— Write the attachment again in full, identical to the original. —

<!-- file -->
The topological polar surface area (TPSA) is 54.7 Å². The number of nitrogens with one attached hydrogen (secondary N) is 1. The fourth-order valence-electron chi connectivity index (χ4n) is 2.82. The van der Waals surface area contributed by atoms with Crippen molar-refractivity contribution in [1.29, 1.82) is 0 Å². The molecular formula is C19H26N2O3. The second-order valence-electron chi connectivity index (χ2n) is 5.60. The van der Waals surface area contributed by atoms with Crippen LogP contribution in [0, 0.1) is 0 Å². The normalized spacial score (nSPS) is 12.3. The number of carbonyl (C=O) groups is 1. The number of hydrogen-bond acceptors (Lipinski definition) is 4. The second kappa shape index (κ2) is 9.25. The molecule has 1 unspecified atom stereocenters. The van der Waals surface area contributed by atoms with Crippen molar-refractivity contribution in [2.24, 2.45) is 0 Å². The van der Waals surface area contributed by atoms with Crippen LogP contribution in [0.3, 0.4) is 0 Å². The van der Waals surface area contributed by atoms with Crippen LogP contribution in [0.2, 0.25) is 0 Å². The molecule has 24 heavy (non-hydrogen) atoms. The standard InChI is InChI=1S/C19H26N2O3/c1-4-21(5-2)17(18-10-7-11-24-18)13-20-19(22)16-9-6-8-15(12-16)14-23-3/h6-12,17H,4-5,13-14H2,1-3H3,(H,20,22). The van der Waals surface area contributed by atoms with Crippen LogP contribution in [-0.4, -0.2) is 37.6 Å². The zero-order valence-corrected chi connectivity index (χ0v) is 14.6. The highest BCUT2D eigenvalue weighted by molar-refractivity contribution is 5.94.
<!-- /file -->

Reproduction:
The topological polar surface area (TPSA) is 54.7 Å². The number of nitrogens with one attached hydrogen (secondary N) is 1. The fourth-order valence-electron chi connectivity index (χ4n) is 2.82. The van der Waals surface area contributed by atoms with Crippen molar-refractivity contribution in [1.29, 1.82) is 0 Å². The molecular formula is C19H26N2O3. The second-order valence-electron chi connectivity index (χ2n) is 5.60. The van der Waals surface area contributed by atoms with Crippen LogP contribution in [0, 0.1) is 0 Å². The normalized spacial score (nSPS) is 12.3. The number of carbonyl (C=O) groups is 1. The number of hydrogen-bond acceptors (Lipinski definition) is 4. The second kappa shape index (κ2) is 9.25. The molecule has 1 unspecified atom stereocenters. The van der Waals surface area contributed by atoms with Crippen molar-refractivity contribution in [2.24, 2.45) is 0 Å². The van der Waals surface area contributed by atoms with Crippen LogP contribution in [0.3, 0.4) is 0 Å². The van der Waals surface area contributed by atoms with Crippen LogP contribution in [0.2, 0.25) is 0 Å². The molecule has 24 heavy (non-hydrogen) atoms. The standard InChI is InChI=1S/C19H26N2O3/c1-4-21(5-2)17(18-10-7-11-24-18)13-20-19(22)16-9-6-8-15(12-16)14-23-3/h6-12,17H,4-5,13-14H2,1-3H3,(H,20,22). The van der Waals surface area contributed by atoms with Crippen LogP contribution in [-0.4, -0.2) is 37.6 Å². The zero-order valence-corrected chi connectivity index (χ0v) is 14.6. The highest BCUT2D eigenvalue weighted by molar-refractivity contribution is 5.94.